lbz rD, SIMM (rA)

The byte value in Memory located at SIMM+rA is loaded in rD. The left-hand side 3 bytes of rD are cleared (zeroed). If rA = r0, then rA is treated as literal 0.

lbz r3, 0x0002 (r4)

If..
r4 = 0x80001574
& Byte value at Memory Address 0x80001576 = 0x15

Then r3 would equal 0x00000015.

Move Register

mr rD, rA

Value of rA is copied to rD.

mr r4, r3

If..
r3 = 0xFFFFFFD0

Then r4 = 0xFFFFFFD0.

Multiply Low Word Signed

mullw rD, rA, rB

Signed

The result of rA x rB is placed into rD. The multiplication is Signed. If the result exceeded a 32-bit sized value, then only the lower 32 bits of said value are used as the result in rD.

mullw r9, r3, r0

If...
r0 = 0x00000005
r3 = 0x0000000B

Then r9 would equal 0x00000037

Multiply Immediate Signed

mulli rD, rA, SIMM

Signed

Thre result of rA x rB is placed into rD. The multiplication is Signed. If the result exceeded a 32-bit sized value, then only the lower 32 bits of said value are used as the result in rD>

mulli r10, r10, 0x0004

If..
r10 = 0x0000000C

Then r10 would equal 0x00000030

Divide Word Signed

divw rD, rA, rB

Signed

The result of rA / rB is placed into rD. The division is Signed. If rounding is needed, the number will round *DOWN* to the closest whole number. Let's pretend you executed a divw instruction that had a result of 1.9 (0x1.E66~ in Hex), the result placed into rD will be 1.

divw r4, r30, r15

If..
r30 = 0xFFFFFFFC
r15 = 0x00000002

Then r4 would equal 0xFFFFFFFE.

Divide Word Unsigned/Logical

divwu rD, rA, rB

Unsigned/Logical

The result of rA / rB is placed in rD. The division is Unsigned and thus, all values are treated as positive. If rounding is needed, the number will round *DOWN* to the closest whole number.

divwu r4, r30, r15

If..
r30 = 0xFFFFFFFC
r15 = 0x00000002

Then r4 would equal 0x7FFFFFFE.

Branch

b SIMM

The execution of the CPU will jump forward/backward based on the amount designated in SIMM. SIMM must be divisible by 4. If SIMM is positive then the CPU jumps 'down', visually speaking. If SIMM is negative, then the CPU jumps 'back up'. If SIMM is zero, the CPU simply halts.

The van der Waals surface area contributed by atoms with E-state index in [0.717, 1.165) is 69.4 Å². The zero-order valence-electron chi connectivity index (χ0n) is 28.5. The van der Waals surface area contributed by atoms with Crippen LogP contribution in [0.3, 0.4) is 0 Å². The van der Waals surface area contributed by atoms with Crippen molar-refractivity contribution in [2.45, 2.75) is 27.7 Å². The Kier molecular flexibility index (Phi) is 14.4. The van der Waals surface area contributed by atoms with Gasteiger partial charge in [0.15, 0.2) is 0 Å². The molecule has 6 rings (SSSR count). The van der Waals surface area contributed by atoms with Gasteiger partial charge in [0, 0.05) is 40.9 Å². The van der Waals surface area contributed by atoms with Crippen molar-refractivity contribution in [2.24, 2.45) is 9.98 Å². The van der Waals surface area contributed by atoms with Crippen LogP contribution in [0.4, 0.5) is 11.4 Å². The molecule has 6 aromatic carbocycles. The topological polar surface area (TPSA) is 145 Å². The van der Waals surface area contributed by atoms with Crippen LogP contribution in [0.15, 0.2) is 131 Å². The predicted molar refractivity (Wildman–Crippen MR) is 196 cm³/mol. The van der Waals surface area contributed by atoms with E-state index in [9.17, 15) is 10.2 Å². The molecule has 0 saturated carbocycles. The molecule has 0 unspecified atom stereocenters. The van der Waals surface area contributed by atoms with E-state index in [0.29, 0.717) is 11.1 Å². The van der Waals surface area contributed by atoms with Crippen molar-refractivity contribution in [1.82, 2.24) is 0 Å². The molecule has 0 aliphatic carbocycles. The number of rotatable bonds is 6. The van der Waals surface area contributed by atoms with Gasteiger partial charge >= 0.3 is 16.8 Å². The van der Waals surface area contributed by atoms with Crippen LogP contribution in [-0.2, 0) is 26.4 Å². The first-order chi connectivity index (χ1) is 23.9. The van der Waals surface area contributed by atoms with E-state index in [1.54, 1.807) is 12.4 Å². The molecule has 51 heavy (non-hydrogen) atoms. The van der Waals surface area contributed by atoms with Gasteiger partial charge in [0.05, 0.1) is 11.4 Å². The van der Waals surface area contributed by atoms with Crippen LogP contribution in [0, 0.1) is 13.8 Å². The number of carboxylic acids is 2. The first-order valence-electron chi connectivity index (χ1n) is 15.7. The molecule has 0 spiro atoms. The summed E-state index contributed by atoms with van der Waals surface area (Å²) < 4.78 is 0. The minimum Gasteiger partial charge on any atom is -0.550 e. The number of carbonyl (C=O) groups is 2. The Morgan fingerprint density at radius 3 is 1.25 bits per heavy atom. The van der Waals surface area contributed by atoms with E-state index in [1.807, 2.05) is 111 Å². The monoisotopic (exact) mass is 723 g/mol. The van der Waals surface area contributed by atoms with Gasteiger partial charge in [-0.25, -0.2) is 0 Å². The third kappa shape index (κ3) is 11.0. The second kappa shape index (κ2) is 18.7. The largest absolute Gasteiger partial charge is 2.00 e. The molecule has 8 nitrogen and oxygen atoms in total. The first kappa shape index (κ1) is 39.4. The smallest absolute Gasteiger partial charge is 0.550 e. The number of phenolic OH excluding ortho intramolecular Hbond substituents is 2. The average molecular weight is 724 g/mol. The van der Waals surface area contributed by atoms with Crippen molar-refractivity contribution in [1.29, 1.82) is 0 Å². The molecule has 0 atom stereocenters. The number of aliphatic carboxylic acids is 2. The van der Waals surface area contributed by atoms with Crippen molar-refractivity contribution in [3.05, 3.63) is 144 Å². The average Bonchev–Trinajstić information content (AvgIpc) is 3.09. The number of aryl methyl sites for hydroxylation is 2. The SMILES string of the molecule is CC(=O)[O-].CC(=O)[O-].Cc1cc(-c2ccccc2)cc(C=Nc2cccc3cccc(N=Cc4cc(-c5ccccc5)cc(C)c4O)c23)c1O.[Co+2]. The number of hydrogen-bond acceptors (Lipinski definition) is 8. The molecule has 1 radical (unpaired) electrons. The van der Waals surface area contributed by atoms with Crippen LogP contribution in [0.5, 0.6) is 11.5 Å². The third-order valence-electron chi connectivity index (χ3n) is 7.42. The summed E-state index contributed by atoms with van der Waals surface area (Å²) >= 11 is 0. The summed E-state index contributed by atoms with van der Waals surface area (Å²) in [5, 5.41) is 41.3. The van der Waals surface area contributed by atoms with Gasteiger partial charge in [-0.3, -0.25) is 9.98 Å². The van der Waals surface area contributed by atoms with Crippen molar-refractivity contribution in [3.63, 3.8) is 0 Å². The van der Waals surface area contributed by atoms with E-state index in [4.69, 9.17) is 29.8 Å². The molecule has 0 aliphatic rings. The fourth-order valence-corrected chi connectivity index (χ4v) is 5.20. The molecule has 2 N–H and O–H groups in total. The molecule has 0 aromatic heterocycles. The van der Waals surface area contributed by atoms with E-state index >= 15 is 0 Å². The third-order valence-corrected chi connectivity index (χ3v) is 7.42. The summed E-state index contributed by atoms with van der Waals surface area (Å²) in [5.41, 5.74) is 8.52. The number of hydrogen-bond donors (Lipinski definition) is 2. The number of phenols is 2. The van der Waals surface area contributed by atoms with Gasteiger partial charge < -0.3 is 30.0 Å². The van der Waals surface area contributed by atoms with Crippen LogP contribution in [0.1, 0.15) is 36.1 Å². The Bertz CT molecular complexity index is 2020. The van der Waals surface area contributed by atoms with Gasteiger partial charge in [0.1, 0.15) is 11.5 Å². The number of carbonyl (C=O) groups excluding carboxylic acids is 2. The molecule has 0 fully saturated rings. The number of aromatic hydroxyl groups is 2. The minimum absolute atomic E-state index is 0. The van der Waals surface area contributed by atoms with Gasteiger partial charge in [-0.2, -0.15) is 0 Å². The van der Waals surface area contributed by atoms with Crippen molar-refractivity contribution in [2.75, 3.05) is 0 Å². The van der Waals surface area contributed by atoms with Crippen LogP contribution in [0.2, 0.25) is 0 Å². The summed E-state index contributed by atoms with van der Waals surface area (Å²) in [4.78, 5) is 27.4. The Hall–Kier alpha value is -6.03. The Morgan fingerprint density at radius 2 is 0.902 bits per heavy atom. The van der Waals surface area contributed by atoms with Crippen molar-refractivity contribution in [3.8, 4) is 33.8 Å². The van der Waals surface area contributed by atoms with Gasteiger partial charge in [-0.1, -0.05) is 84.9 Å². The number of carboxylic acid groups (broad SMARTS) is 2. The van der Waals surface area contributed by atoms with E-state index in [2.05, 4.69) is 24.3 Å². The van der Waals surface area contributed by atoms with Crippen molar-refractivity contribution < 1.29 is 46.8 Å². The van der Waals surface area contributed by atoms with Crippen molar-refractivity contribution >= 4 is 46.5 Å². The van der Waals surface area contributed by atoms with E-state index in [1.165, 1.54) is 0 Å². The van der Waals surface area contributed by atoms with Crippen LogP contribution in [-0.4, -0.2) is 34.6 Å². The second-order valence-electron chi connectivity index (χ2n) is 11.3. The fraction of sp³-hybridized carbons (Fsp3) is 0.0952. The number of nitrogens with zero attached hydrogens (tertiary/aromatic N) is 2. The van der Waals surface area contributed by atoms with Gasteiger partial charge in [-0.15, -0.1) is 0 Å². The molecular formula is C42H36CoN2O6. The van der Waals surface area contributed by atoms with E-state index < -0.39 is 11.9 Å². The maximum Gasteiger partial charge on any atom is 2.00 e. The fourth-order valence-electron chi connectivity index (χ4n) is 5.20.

For Assembly Codes, branch labels (SIMM is replaced with a custom name) are used instead of writing out the Signed 16-bit Immediate Value (SIMM).

Example:
b the_label

li r5, 0

the_label:
stb r5, 0 (r12)

The instruction where the Brancj jump lands at is also present but needs to have a colon appended. The 'li r5, 0' instruction is skipped because the branch above to jumping to 'the_label' which is pointing to the stb instruction.

Branch If Equal

beq SIMM

If the previous comparison instruction had a condition where the result was equal, then the branch will be taken. Branch labels (custom names) are used in place of SIMM.

Example code showing use of beq instruction

cmpwi r5, 3
beq some_label

li r0, 9

some_label:
stw r0, 0 (r12)

beq is part of a large family of Conditional Branch Instructions.

List of other commonly used Conditional Branches~
bgt = Branch If Greater Than
blt = Branch If Less Than
ble = Branch If Less Than Or Equal
bge = Branch If Greater Than Or Equal

Compare Word Immediate Signed

cmpwi rD, SIMM

Signed

Value in rD is compared to SIMM. The comparison is Signed. A conditional branch should be placed afterwards to branch based on the result of the comparison.

Compare Word Signed

cmpw rD, rA

Signed

Value in rD is compared to value in rA. The comparison is Signed. A conditional branch should be placed afterwards to branch based on the result of the comparison.

Compare Logical Word Immediate Unsigned/Logical

cmplwi rD, UIMM

Logical

Value in rD is compared to UIMM, the comparison is unsigned. All values are treated as unsigned. A conditional branch should be placed afterwards to branch based on the result of the comparison.

Compare Logical Word Unsigned/Logical

cmplw rD, rA

Logical

Value in rD is compared to value in rA, the comparison is unsigned. All values are treated as unsigned. A conditional branch should be placed afterwards to branch based on the result of the comparison.

Store Word Indexed

stwx rD, rA, rB

The word value of rD is stored to the Memory Address designated by rA + rB. If rA = r0, then it is treated as literal zero.

stwx r12, r12, r29

If...
r12 = 0x00000200
r29 = 0x80001000

Then the word at Memory Address 0x80001200 is now 0x00000200.

sthx is for halfwords, stbx is for bytes

lwzx rD, rA, rB